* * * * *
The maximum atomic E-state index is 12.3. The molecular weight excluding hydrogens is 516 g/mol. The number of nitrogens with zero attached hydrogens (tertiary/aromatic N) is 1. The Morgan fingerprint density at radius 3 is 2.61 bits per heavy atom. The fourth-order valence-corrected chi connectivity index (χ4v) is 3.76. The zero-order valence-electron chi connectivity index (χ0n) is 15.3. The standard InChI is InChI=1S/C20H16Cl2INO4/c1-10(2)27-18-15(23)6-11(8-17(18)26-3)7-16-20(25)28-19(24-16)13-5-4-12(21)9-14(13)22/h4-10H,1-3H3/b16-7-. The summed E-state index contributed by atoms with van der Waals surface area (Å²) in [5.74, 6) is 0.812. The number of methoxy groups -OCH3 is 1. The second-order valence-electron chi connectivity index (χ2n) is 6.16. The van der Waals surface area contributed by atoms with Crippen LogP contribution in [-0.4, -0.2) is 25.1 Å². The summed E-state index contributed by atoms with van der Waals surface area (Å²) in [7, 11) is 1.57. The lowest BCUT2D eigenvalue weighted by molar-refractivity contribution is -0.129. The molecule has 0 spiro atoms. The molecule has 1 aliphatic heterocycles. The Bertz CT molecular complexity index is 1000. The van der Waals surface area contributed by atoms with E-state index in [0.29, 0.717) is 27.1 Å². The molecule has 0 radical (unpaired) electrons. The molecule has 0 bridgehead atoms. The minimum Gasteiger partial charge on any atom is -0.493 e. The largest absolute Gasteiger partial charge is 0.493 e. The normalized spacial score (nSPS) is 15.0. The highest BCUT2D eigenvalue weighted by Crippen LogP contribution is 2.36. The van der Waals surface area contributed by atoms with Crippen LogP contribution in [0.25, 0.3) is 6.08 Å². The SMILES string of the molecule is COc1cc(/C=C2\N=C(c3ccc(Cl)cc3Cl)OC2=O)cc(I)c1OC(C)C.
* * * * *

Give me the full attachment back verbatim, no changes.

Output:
The maximum atomic E-state index is 12.3. The molecular weight excluding hydrogens is 516 g/mol. The number of nitrogens with zero attached hydrogens (tertiary/aromatic N) is 1. The Morgan fingerprint density at radius 3 is 2.61 bits per heavy atom. The fourth-order valence-corrected chi connectivity index (χ4v) is 3.76. The zero-order valence-electron chi connectivity index (χ0n) is 15.3. The standard InChI is InChI=1S/C20H16Cl2INO4/c1-10(2)27-18-15(23)6-11(8-17(18)26-3)7-16-20(25)28-19(24-16)13-5-4-12(21)9-14(13)22/h4-10H,1-3H3/b16-7-. The summed E-state index contributed by atoms with van der Waals surface area (Å²) in [5.74, 6) is 0.812. The number of methoxy groups -OCH3 is 1. The second-order valence-electron chi connectivity index (χ2n) is 6.16. The van der Waals surface area contributed by atoms with Crippen LogP contribution in [-0.4, -0.2) is 25.1 Å². The summed E-state index contributed by atoms with van der Waals surface area (Å²) in [7, 11) is 1.57. The lowest BCUT2D eigenvalue weighted by molar-refractivity contribution is -0.129. The molecule has 0 spiro atoms. The molecule has 1 aliphatic heterocycles. The Bertz CT molecular complexity index is 1000. The van der Waals surface area contributed by atoms with E-state index in [0.29, 0.717) is 27.1 Å². The molecule has 0 radical (unpaired) electrons. The molecule has 0 bridgehead atoms. The minimum Gasteiger partial charge on any atom is -0.493 e. The largest absolute Gasteiger partial charge is 0.493 e. The normalized spacial score (nSPS) is 15.0. The highest BCUT2D eigenvalue weighted by Crippen LogP contribution is 2.36. The van der Waals surface area contributed by atoms with Crippen LogP contribution in [0.25, 0.3) is 6.08 Å². The SMILES string of the molecule is COc1cc(/C=C2\N=C(c3ccc(Cl)cc3Cl)OC2=O)cc(I)c1OC(C)C.